Marcel Proust's World War I letters: a digital edition

April 27, 2017 | By HIGHER EDUCATION NY

Marcel Proust's World War I letters: a digital edition

Project

2017 Project submitted by University of Illinois at Urbana | Embassy of France and La Mission du Centenaire's support: $ 16 000

Project coordinator: Marcus Keller

Summary of the Project

Marcel Proust is one of best-loved French writers in the US, and his novel In Search of Lost Time is among the most famous literary depictions of World War I. Yet many of his letters from the war period have never been translated into English. Proust and his relations felt the effects of the war closely: their letters offer vivid testimony of their varied experience, from the horrors of the front, to social and cultural life in Paris under the threat of bombardments.

One such correspondent, Walter Berry, was the president of the American Chamber of Commerce in France, and a major advocate of US intervention in the war. Proust credited Berry, a friend to many French and American writers living in Paris, for “having pleaded, with incomparable energy and talent, the cause of France, and having prevailed.”

A digital edition of Proust’s war letters will link users to relevant materials from other archives: for example, Berry’s papers (held at Southern Illinois University) give an inside view of Franco-American diplomatic and literary relations during the war and its aftermath.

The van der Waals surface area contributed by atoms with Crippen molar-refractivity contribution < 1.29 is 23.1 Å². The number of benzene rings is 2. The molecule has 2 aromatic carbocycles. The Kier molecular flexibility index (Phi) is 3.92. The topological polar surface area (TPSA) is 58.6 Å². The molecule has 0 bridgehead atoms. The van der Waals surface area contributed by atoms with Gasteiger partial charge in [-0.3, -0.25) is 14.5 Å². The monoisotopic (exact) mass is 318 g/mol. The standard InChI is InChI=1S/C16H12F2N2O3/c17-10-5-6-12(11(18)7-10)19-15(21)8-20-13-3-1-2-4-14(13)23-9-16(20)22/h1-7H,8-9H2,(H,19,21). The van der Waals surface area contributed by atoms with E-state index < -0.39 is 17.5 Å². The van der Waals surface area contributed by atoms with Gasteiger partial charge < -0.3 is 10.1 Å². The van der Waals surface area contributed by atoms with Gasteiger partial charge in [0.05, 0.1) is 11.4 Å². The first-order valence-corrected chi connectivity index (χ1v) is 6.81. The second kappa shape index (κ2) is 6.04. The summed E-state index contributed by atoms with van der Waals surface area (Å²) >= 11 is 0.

This project is the work of a research consortium creating a fully digital, open-access edition of Proust’s letters: the University of Illinois at Urbana-Champaign (Department of French & Italian, and Rare Book & Manuscript Library); the Université Grenoble Alpes (Litt&Arts research unit); and the Institut des textes et manuscrits modernes in Paris (Équipe Proust).

Our updated edition is not an online version of the older paper edition (1970-1993). Letters rediscovered since 1993 will be integrated. Certain datations will be revised, and notes will be enriched, making full use of electronic possibilities. Features will include diplomatic transcriptions and high-resolution images of original documents (whenever possible), text encoding allowing for highly targeted searches, and a French/English interface.

The open-access publication of Proust’s WWI letters (a selection of c. 300 letters covering the period 1914-1918), coinciding with the centennial of the war, will constitute a first thematic phase toward the full digital edition, giving the project enhanced visibility. Students from Illinois will receive training in the digital humanities and contribute research work. Students across the US and members of the public will be invited to participate through crowd-sourced translations. The edition of war letters will be presented at a public event in Chicago and a research symposium in Paris.